When used in motorsports, it means to give official recognition to a prototype car or car component, thus allowing it to be used in a race. During the Sixties, homologation rules created by NASCAR, NHRA and SCCA inadvertently created what turned out to be some of the most sought-after street-legal cars to ever leave the assembly line, typically featuring very particular blends of high-performance componentry under the hood, as part of the chassis, incorporated into the body work, or perhaps all of the above. Among these "homologation specials" were Dodge Daytonas and Plymouth Superbirds, Ford Talladegas and Thunderbolts, Camaro Z/28s and Boss 302 Mustangs, to say nothing of Chrysler's Street Hemi and Ford's Boss 429 engines. AMC needed a player of its own in this automotive chess match, and found it in the 1970 Trans-Am Javelin.
It was hard to miss the new AMC model. Prominent two-page ads in countless contemporary magazines featured Peter Revson's factory red/white/blue Trans-Am Javelin alongside a street equivalent finished in a matching paint scheme, sans numbers. Included were front and rear spoilers, five-spoke wheels, a hood scoop and a 390-cu.in. engine, as well as a four-speed, as standard equipment. It was also costly: The MSRP was nearly $4,000, which was only part of the reason just 100 were to be built in September and October of 1969. Without question, it had the vibe of a street-legal race car, appearing every bit the homologation special if ever there was one. Yet in this case, the term is actually something of a misnomer.
By the late Sixties, SCCA's Trans-Am rules regarding the topic were in constant flux and, truth be told, not completely consistent from one car, or even car part, to the next. The reality was that the new Trans-Am Javelin, assembled from the SST, was an effort by AMC to promote its commitment to the race series while generating interest at the dealership.
If homologation rules were being considered, as has often been speculated, then the Trans-Am Javelin might have come with some form of special equipment, perhaps including a special variety of the 304 engine, rather than the 390. It could be that the scooped hood borrowed from the AMX was part of the plan, but its inlets had to be blocked on the actual race cars per SCCA's rules. The adjustable rear spoiler? The real race cars used the ducktail that was part of the other special Javelin for 1970: the Mark Donohue edition, conceived after he and Penske signed a three-year deal with AMC. The 2,501 Donohue editions, released mid-year, were sufficient enough to exceed the revamped-for-1970 SCCA homologation rule by a single car.
Regardless of old rumors and sometimes foggy SCCA Trans-Am rules, the tri-tone Trans-Am Javelin is a bona fide factory rarity among its race-inspired peers of yore. Effectively the least-known model from the original Trans-Am era, it offers competitive horsepower and handling characteristics, but unlike its Detroit rivals, the entry fee for today's aficionados is considerably more affordable, and by a very wide margin in some cases. Sound enticing? Here are some more details to digest while pondering ownership possibilities.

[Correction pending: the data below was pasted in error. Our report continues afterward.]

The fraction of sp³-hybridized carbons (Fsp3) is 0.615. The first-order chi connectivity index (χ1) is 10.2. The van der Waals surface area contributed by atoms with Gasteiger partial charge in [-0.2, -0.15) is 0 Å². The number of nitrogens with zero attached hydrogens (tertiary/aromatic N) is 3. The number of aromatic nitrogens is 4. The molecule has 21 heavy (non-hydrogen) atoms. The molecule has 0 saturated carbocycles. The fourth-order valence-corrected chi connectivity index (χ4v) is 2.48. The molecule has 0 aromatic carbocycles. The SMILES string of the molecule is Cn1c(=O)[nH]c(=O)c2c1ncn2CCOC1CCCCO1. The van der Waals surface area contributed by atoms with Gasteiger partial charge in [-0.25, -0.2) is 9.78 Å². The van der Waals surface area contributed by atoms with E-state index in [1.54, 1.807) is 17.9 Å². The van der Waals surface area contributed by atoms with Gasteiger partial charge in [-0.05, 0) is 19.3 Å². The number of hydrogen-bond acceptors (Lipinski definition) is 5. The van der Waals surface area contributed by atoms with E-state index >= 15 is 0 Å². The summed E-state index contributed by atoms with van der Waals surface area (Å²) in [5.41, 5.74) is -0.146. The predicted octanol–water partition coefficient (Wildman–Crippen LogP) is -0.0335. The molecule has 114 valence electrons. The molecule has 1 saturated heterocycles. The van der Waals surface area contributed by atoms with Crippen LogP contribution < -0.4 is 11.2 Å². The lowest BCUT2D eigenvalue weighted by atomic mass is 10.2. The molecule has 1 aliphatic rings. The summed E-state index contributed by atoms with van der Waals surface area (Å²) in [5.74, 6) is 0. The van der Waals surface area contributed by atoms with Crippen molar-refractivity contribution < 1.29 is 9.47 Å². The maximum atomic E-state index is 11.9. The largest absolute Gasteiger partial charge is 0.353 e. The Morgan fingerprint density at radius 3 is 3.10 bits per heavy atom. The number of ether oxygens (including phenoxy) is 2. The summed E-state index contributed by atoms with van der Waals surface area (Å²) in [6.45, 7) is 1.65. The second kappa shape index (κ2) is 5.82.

As mentioned above, the Trans-Am Javelin came equipped exclusively with AMC's 390-cu.in. engine. Introduced for the 1968 model year, engineers of AMC's second-generation V-8 took into account future expansion, therefore ample room was provided for the 390's large 4.165-inch cylinder bores. Pistons travelled 3.574 inches, linked to the forged-steel crankshaft via forged-steel connecting rods.
Originally rated for 315 horsepower, the 1970 edition found in each Trans-Am Javelin received slightly altered cylinder heads. Made of cast iron and utilizing 2.02/1.625-inch intake/exhaust valves, each of the rectangular exhaust ports received a slight "dog leg" that served to improve flow. Although the compression ratio was lowered from 10.2 to 10.0:1, the 390 was now officially rated for 325 hp @ 5,000 RPM, and 420-lb.ft. of torque at 3,200 RPM.
The Trans-Am package also mandated the installation of a heavy-duty cooling system and the otherwise optional, yet always desirable, Go Package. Along with a full dual-exhaust system to further enhance breathing, the package capped the cast-iron intake manifold with a Motorcraft 4300 four-barrel carburetor and AMC's Ram induction system, consisting of ducting that sealed the open-element air cleaner assembly against the functional split hood scoop above.
A sound engine generally, American Motors Owners club technical editor Jeff Reeves stated in a previous interview that its one drawback was its oiling system, which restricted flow during extreme use such as drag racing. However, race engine builders developed a now well-known oiling modification that greatly relieves the problem. Like other engines, the AMC 390 can be rebuilt with relative ease. Everything from tune-up kits to pistons are readily available, while aftermarket suppliers offer camshaft, intake manifold and even aluminum cylinder-head upgrades that can enhance power ratings.
Following the lead of some of its competition, AMC fitted just a single transmission into the Trans-Am Javelin: A Borg-Warner T-10 wide-ratio four-speed manual, complete with a Hurst Competition shifter, unhampered by a clunky floor console. Look for a T-coded tag attached at the rear of the case. First-through-fourth gearing is 2.64, 2.10, 1.60 and 1.00:1. The decision to add the unit as standard equipment served two purposes: It eliminated a potential complaint from the road test critic's checklist during the escalating muscle car movement and further intensified the intended race-car vibe.
The Borg-Warner T-10 is stout enough to handle the torque supplied by the 390; however, long-term abuse and frequent quarter-mile power shifts can wear internal components. Like other mass-produced transmissions, rebuild kits are readily available, and the procedure is fairly straightforward. If needed, numerous specialists exist to assist in T-10 rebuilding.